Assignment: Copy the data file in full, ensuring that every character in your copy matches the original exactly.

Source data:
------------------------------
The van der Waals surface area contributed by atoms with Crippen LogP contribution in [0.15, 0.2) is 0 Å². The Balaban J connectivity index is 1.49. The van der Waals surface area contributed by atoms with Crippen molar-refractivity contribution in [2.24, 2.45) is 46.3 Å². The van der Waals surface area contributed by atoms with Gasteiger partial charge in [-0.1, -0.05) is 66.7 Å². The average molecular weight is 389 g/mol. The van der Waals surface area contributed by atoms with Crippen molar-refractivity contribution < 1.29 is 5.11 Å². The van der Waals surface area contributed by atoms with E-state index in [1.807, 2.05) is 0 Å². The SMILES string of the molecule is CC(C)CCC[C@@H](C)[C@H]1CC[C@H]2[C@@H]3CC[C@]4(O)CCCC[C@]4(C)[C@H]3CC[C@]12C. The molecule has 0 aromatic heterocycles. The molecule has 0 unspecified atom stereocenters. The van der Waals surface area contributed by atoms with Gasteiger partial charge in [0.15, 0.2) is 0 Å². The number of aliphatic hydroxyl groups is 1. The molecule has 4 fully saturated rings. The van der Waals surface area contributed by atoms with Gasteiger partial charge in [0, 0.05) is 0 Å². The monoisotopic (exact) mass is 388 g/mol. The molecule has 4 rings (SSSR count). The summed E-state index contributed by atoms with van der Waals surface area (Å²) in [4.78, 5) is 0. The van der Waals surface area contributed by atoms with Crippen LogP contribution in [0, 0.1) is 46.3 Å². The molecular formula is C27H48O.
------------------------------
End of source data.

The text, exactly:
The van der Waals surface area contributed by atoms with Crippen LogP contribution in [0.15, 0.2) is 0 Å². The Balaban J connectivity index is 1.49. The van der Waals surface area contributed by atoms with Crippen molar-refractivity contribution in [2.24, 2.45) is 46.3 Å². The van der Waals surface area contributed by atoms with Gasteiger partial charge in [-0.1, -0.05) is 66.7 Å². The average molecular weight is 389 g/mol. The van der Waals surface area contributed by atoms with Crippen molar-refractivity contribution < 1.29 is 5.11 Å². The van der Waals surface area contributed by atoms with E-state index in [1.807, 2.05) is 0 Å². The SMILES string of the molecule is CC(C)CCC[C@@H](C)[C@H]1CC[C@H]2[C@@H]3CC[C@]4(O)CCCC[C@]4(C)[C@H]3CC[C@]12C. The molecule has 0 aromatic heterocycles. The molecule has 0 unspecified atom stereocenters. The van der Waals surface area contributed by atoms with Gasteiger partial charge in [0.15, 0.2) is 0 Å². The number of aliphatic hydroxyl groups is 1. The molecule has 4 fully saturated rings. The van der Waals surface area contributed by atoms with Gasteiger partial charge in [0, 0.05) is 0 Å². The monoisotopic (exact) mass is 388 g/mol. The molecule has 4 rings (SSSR count). The summed E-state index contributed by atoms with van der Waals surface area (Å²) in [4.78, 5) is 0. The van der Waals surface area contributed by atoms with Crippen LogP contribution in [0, 0.1) is 46.3 Å². The molecular formula is C27H48O.